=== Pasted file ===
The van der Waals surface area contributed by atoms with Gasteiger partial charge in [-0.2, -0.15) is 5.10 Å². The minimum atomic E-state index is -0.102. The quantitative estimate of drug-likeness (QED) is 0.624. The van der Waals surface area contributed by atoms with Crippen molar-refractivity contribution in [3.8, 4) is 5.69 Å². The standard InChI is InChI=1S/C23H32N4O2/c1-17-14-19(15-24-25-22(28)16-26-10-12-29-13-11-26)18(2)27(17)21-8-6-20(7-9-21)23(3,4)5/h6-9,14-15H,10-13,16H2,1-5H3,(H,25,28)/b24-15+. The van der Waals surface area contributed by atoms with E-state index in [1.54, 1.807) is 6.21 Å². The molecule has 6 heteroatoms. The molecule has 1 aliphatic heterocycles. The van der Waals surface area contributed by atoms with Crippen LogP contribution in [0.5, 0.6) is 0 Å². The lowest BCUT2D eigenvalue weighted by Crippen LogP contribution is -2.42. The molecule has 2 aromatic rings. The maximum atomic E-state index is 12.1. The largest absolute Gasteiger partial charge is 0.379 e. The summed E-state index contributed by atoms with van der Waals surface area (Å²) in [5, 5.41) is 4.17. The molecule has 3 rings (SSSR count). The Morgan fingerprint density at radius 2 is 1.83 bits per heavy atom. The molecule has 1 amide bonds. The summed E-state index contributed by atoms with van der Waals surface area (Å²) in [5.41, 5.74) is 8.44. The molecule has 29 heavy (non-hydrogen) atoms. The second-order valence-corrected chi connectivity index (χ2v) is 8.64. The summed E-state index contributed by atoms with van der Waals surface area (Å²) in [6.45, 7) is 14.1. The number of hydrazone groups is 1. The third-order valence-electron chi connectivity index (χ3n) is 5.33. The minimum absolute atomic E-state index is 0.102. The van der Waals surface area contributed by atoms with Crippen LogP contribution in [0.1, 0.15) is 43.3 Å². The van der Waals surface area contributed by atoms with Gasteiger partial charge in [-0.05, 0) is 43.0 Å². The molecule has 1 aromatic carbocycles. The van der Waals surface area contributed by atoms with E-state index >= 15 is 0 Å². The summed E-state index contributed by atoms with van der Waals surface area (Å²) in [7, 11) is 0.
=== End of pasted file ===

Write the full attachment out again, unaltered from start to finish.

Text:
The van der Waals surface area contributed by atoms with Gasteiger partial charge in [-0.2, -0.15) is 5.10 Å². The minimum atomic E-state index is -0.102. The quantitative estimate of drug-likeness (QED) is 0.624. The van der Waals surface area contributed by atoms with Crippen molar-refractivity contribution in [3.8, 4) is 5.69 Å². The standard InChI is InChI=1S/C23H32N4O2/c1-17-14-19(15-24-25-22(28)16-26-10-12-29-13-11-26)18(2)27(17)21-8-6-20(7-9-21)23(3,4)5/h6-9,14-15H,10-13,16H2,1-5H3,(H,25,28)/b24-15+. The van der Waals surface area contributed by atoms with E-state index in [1.54, 1.807) is 6.21 Å². The molecule has 6 heteroatoms. The molecule has 1 aliphatic heterocycles. The van der Waals surface area contributed by atoms with Crippen LogP contribution in [0.5, 0.6) is 0 Å². The lowest BCUT2D eigenvalue weighted by Crippen LogP contribution is -2.42. The molecule has 2 aromatic rings. The maximum atomic E-state index is 12.1. The largest absolute Gasteiger partial charge is 0.379 e. The summed E-state index contributed by atoms with van der Waals surface area (Å²) in [5, 5.41) is 4.17. The molecule has 3 rings (SSSR count). The Morgan fingerprint density at radius 2 is 1.83 bits per heavy atom. The molecule has 1 amide bonds. The summed E-state index contributed by atoms with van der Waals surface area (Å²) in [5.41, 5.74) is 8.44. The molecule has 29 heavy (non-hydrogen) atoms. The second-order valence-corrected chi connectivity index (χ2v) is 8.64. The summed E-state index contributed by atoms with van der Waals surface area (Å²) in [6.45, 7) is 14.1. The number of hydrazone groups is 1. The third-order valence-electron chi connectivity index (χ3n) is 5.33. The minimum absolute atomic E-state index is 0.102. The van der Waals surface area contributed by atoms with Crippen LogP contribution in [0.1, 0.15) is 43.3 Å². The van der Waals surface area contributed by atoms with Gasteiger partial charge in [-0.05, 0) is 43.0 Å². The molecule has 1 aromatic carbocycles. The van der Waals surface area contributed by atoms with E-state index >= 15 is 0 Å². The summed E-state index contributed by atoms with van der Waals surface area (Å²) in [7, 11) is 0.